I am currently looking for a job as the climate for consulting is pretty poor for one man bands, and McKinsey, PWC, multiconsult seem to want a double doctorate with ten As at A level.
So a near miss with the public sector this week, often locked by experience in the law-work , a typical chicken and egg thing. However I made a second interview only to be beaten by someone a little better and with no doubt lingo as a native.
However what have I learned from the last three decades of job seeking and indeed, people in general?
Well most of all it is to trust your gut feeling I would say every single time. Nothing has ever, ever gone against my gut feeling , but occiasonally it has been derailled by other people in the interview or being a bit rose tinted spectacles on what was a 'gut neutral' recruiting process.
Gut feeling is an odd thing, because it reflects not only your emnotional response to the external sti,mul;us but also a subtle two way street on that issue. People have a terrible inbuilt instinct to make very rapid decsions based on superficial and immediate impressions. This is based not just on their prejudices but on YOURS, you will give immediate signals which they will immediatlely react to. It is the first thirty seconds of the encoutner which colours what happens next. It is a bit like love or hate at first sight with the opposite sex though, because in the cold lightr of day either or both parties may find they have made a bad initial judgment and reverse that by the new learning,
No such luxury for that girl who couldnt stand the sight of you but then you fall madly in love a month later once the ice is broken with a crash of defences falling, In the typical interview you have only 15 minutes of the hour to actually present yourself and often you are very lucky to establish a dialogue on the actual position, what the focus and demands are, and what your strengths and short comings may be. That is the ideal situation, as in a first date, there is dialogue and not a polite process which has to be gone through. I have never had a job offer when the interview has felt like a cut and paste presentation and standard one way questions, when often they start late, rattle on about the company for too long, and then start watch checking about 15 minutes before the end. Most often this has been associated with a very neutral invitation to interview, more on that below.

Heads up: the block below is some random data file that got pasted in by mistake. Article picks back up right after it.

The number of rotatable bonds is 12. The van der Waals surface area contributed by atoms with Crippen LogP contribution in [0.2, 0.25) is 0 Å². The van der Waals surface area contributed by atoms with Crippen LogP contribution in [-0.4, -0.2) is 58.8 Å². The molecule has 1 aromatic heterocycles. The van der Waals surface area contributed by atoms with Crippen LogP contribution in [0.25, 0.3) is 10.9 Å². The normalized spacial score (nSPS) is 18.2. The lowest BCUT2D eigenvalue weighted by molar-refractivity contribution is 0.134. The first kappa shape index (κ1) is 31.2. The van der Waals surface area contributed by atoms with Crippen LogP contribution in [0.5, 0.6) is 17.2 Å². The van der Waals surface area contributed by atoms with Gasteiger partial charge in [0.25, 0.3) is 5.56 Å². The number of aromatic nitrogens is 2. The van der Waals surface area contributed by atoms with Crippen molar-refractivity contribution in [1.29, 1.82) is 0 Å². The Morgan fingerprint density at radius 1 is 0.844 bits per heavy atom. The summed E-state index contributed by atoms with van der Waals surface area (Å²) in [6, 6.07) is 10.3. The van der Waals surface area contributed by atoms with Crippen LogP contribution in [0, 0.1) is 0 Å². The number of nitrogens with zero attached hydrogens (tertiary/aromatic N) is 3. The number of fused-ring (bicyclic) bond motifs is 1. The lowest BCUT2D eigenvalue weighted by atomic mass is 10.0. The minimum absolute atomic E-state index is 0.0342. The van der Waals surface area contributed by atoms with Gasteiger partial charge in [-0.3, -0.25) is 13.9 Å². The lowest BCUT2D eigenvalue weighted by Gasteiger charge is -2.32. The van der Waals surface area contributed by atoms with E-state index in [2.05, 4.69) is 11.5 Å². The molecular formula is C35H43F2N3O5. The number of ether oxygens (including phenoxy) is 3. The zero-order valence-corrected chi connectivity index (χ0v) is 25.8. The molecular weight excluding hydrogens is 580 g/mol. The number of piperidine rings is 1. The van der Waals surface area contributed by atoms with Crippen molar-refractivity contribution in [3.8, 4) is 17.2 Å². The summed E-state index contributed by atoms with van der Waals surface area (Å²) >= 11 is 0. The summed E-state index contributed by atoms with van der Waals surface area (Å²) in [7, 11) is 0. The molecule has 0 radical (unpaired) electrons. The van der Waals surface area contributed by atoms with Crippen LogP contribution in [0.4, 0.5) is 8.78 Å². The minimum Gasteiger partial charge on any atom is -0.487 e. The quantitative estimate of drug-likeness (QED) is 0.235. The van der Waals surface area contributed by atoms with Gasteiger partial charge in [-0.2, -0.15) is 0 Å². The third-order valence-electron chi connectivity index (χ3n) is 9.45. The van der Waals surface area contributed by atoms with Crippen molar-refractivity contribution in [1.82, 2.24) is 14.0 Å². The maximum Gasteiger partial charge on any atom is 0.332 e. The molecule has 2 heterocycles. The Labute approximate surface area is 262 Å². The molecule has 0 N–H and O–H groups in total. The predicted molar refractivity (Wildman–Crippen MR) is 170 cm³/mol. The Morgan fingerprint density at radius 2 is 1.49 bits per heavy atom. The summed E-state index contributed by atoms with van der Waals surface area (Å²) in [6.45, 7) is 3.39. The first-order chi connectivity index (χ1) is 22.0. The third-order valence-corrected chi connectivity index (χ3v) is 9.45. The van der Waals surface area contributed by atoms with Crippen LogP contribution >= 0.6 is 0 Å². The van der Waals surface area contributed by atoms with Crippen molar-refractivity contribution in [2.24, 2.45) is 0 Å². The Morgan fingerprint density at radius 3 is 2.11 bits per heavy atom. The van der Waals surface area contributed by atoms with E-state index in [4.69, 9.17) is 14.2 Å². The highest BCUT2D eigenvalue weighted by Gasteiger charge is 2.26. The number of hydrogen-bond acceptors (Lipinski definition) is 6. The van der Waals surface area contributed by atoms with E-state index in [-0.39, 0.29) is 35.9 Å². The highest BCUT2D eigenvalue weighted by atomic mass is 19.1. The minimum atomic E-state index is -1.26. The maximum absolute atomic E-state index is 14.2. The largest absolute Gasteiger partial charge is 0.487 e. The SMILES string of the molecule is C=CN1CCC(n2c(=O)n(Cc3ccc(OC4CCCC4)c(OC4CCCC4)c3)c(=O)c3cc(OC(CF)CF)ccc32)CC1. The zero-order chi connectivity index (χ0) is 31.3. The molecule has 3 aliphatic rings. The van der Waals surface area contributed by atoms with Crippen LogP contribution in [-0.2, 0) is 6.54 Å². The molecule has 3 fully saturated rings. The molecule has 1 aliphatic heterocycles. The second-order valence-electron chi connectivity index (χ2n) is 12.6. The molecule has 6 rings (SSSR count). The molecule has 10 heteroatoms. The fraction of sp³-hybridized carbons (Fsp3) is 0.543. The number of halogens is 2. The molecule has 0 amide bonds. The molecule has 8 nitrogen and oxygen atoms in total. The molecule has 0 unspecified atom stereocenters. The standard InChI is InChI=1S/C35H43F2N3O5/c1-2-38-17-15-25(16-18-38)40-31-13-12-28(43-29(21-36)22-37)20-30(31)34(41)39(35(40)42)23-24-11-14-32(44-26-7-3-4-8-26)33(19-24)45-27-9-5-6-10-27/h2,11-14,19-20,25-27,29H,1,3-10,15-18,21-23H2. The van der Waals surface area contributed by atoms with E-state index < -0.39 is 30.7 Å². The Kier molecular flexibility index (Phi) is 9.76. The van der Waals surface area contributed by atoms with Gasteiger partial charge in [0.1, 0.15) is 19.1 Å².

Very often the employer will have shaped either a very positive view of you from your CV with preconceptions in a positive light, or they are a little dubious but you seem a good fit on many counts, or they have just had a handful of applications. In my last actual job, they had only 8 qualified candidates apply even though the big down turn in the oil industry had put many like me in SCM on the dole!
The job ad' should though not give you a gut feeling. I find that a standard, good application with some explanation of why the company and or job is appropriate for you and vice versa helps. But setting your hopes on one job in this market is the absolutely wrong thing to do. You are competing with very key competance people who are either unemployed or feel their company or department may go under the chop. So you just have to gett the numbers up and hold a good quality letter with your CV. Open applications are both less effective in terms of interviews per hundred, and you need to do hundreds, but on the other side they are more effective in terms of getting a job which may suit you geographically, This is because employers are loathe to advertise sometimes, they get hundreds of applications and then a lot of social pressure from their freinds and family to employ. They would rather do it a little under the radar, although very often this type of approach leads to a stop-gap temporary position.
So I did the wrong thing this time and stopped up with my other applications and dropped open applications altogether in the push to study for the job and be there for the reply after second interview. I was a bit 'rejection fatigued' anyway, but it made this one a bit harder becauuse my head was down and not up looking at the market.
Now we come to the invitation, it should give you a gut feeling. I guess some professions are a little more neutral and square in their invitation to interview, but you can get a good gut feeling if they bother to phone you up. If they send an e-mail invitation and don't call within a working day of it arriving, then you have to ask yourself how much they care and just how many they are interviewing? A personal invitation in the phone followed by an e/mail confirmation is important. If any significant travel is involved, then you should ask if they cover travel expenses / this gives you a bit of a feel for them as an employer.